All places are alike, and every earth is fit for burial. – Christopher Marlowe
I think a lot about death—not the “I want to die” kind of rumination but the obligatory nature of the thing, the fact that it’s looming and proximate to my side.
They buried someone on top of my German grandmother’s grave. They needed the space, my mother said. It’s not uncommon in crowded cities, in countries like Germany, France, England, and such, to layer coffins these days. It’s not uncommon to bury the dead in vertical graves, either—to stand the graves upright. Fifty-six million people die each year across the globe; that’s a lot of mourning, and a lot of decaying matter to deal with; concessions have to be made.
We installed a drainage pipe in a pasture a few months back, and when we dug, bones surfaced, but this was no ancient burial ground and no romantic stories lay hidden beneath the dirt. Yet memories were there, and love. The bones were those of a lamb that died unexpectedly; the vet was called but found nothing amiss. Sometimes they just die, he said. Sometimes living things die because that’s what living things do.
I could talk of other animals, of Stinky Pete the old ram that laid down one day, closed his eyes and passed to wherever animals pass to. Of Allie the cat and Muffin the cat and Fluffy the cat. Hank and Ricky. Thunder, Lightning. Candy Corn, no, she disappeared—coyotes, we think, or a fox, raccoon, maybe a hawk. Of chickens without name and without number. Of ducks, guineas, turkeys. A beloved dog. We’ve lost much in the eleven years we’ve been on this small farmstead. Our graveyard is full, and our sadness lingers at the edge of past and inevitable.
In China, a small group called the Bo People were known for carving a coffin from a single log and suspending it by sticks on the side of a sacred cliff. Presumably this was to keep scavengers away, and lest I sound irreverent, I will only lightly mention the coolness of the concept, hanging in space for all eternity, or until the wood rots away—interment in space, high above the ground where breezes dance and the soul is free to fly.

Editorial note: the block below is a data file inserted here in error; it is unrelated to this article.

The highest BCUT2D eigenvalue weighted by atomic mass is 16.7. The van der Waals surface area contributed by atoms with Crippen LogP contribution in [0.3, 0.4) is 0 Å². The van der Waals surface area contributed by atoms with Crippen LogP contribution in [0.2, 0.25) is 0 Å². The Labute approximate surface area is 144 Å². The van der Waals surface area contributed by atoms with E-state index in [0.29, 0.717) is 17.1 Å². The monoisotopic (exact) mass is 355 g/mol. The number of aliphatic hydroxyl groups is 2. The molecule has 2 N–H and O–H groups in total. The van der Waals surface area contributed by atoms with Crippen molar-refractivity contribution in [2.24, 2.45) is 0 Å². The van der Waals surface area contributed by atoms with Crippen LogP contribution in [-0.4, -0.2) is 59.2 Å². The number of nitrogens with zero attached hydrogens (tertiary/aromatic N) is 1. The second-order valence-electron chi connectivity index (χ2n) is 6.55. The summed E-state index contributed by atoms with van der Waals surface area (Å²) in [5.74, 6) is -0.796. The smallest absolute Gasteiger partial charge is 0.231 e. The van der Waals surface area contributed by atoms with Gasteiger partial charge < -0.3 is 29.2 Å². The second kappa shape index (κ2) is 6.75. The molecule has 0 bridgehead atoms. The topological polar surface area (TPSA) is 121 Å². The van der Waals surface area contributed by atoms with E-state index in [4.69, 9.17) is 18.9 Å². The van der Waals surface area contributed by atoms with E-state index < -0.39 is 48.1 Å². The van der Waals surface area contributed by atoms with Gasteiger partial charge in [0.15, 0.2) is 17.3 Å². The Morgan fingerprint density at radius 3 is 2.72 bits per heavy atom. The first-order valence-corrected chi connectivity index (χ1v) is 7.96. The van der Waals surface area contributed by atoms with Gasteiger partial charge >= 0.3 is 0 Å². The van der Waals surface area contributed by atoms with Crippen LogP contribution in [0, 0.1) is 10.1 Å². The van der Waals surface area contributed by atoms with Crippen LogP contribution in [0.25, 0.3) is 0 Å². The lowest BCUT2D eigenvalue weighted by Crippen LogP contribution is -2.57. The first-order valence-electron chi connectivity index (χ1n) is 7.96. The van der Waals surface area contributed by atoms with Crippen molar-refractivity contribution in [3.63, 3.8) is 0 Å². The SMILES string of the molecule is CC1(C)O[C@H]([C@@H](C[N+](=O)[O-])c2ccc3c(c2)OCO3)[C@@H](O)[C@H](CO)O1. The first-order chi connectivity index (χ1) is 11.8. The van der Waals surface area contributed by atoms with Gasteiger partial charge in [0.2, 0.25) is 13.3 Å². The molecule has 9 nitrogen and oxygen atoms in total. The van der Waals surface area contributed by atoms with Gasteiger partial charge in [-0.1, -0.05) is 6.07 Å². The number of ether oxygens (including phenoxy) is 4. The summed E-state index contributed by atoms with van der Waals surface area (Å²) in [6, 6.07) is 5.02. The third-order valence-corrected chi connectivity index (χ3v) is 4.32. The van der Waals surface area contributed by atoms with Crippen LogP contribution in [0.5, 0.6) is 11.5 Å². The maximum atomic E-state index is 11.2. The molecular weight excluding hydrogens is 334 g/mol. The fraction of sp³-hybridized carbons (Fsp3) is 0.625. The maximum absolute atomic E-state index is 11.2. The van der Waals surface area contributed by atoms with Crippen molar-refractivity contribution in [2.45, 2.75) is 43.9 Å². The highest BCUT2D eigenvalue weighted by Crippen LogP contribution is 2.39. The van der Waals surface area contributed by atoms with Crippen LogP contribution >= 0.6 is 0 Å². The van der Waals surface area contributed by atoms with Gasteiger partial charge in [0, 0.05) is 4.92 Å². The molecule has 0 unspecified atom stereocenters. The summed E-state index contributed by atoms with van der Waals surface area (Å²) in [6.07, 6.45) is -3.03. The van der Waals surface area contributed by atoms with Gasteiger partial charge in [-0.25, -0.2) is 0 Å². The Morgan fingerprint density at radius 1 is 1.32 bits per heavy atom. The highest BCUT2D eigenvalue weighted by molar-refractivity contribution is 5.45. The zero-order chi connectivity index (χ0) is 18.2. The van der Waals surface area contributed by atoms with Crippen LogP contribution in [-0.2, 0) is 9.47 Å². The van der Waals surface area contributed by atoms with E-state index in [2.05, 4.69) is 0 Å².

On the other side, my father’s side, Great-Grandma Matilda was buried in the woods a mile or so from the cabin where she raised her half-breed Cherokee offspring. Her beautiful black hair is gone to us, her spirit, loose and indulgent.
I visited those woods in 2001 with one of her two living sons, my great-uncle. We saw the large rocks scattered around an area the size of our living room, or maybe a little larger, noted the absence of other markers. “Those were the headstones in this rural cemetery,” Uncle said.
Sometimes I think I want to be buried at sea, weighted down Woolf-like, with words said over me in solemn yet hopeful tones. I want to swim with the seals and dive with the sharks, decompose in the dulse, become one with someone’s cheese and kelp sandwich (uber-salty, this).
A new thing is the reef-ball burial. It has potential. My ashes would be cemented into a holey urn and dropped near a reef in need. Fishes will use me as a thoroughfare; I’ll grow algae, provide shelter.
Would the pens of the Bronte sisters have graced us with other classics had the Haworth church existed without a graveyard, if remains had been buried away from water sources, or cremated, or even “reef-balled” in one of the many wetland moors spread across England?
A large maple poses in the foreground of Dickenson Cemetery, three miles from here. It’s quaint, well-cared for, flagged behind by a couple of unoccupied houses (as they obviously should be if we’re to learn a lesson from the Brontes), and on the east side of a rural road. When the sun sets, orange and purple ring the stark white clouds—lava on snow which never melts—and the tableau is holy; angels watch. The shadows stretch long across the nearby tombs and encase serenity. But for the spelling of the name, it could be a perfect resting place. “I want to be buried there,” I told my companion once, twice, maybe three times, but that was before I learned of reef-balls, and maybe now I’ll put a new bug in his ear.
I do not condone being buried with live animals as the Vikings did—such as a faithful horse, or especially with living people as those in India once did, and sometimes still do—usually a spouse, but to be buried with a favorite book would be idyllic, a diary, notes from loved ones, photos, mementos.
I called my mom to fact-check. “No, she said, “they don’t layer-bury as much anymore simply because most are cremated in Germany now; the cemeteries are full. But when they do bury, they bury on top of one another.”
“Do they at least leave the previous gravestone or a marker of some kind, for the relatives, as a memorial?”
Came the stark reply: No. She continued, “I want to be cremated, and I’m an organ donor. Maybe they can use my fingers, an ear, an eye, if my actual organs are no good.” She’s 77, and these were facts I didn’t know.
There are still places in the world where partially-filled graveyards dot the countryside and gravesites are treasured, showered with blossom. Yet we consider beyond the convenience of our own deposition, to that of our kin and the future.
As for me, please bury deep, cheap, but let residual opinions of me roll on reefs, on a cliff-side breeze, in a sunset at dusk. Let the recollections bolt upright in the hush of a moment, and remember.
Chila Woychik writes, edits, and hikes in Iowa. Of German and Cherokee descent, she lives with her husband in a rural setting where she can enjoy nature in all its wildness and wonder. Her latest works appear in The Mayo Review, The Milo Review, Prick of the Spindle, and others.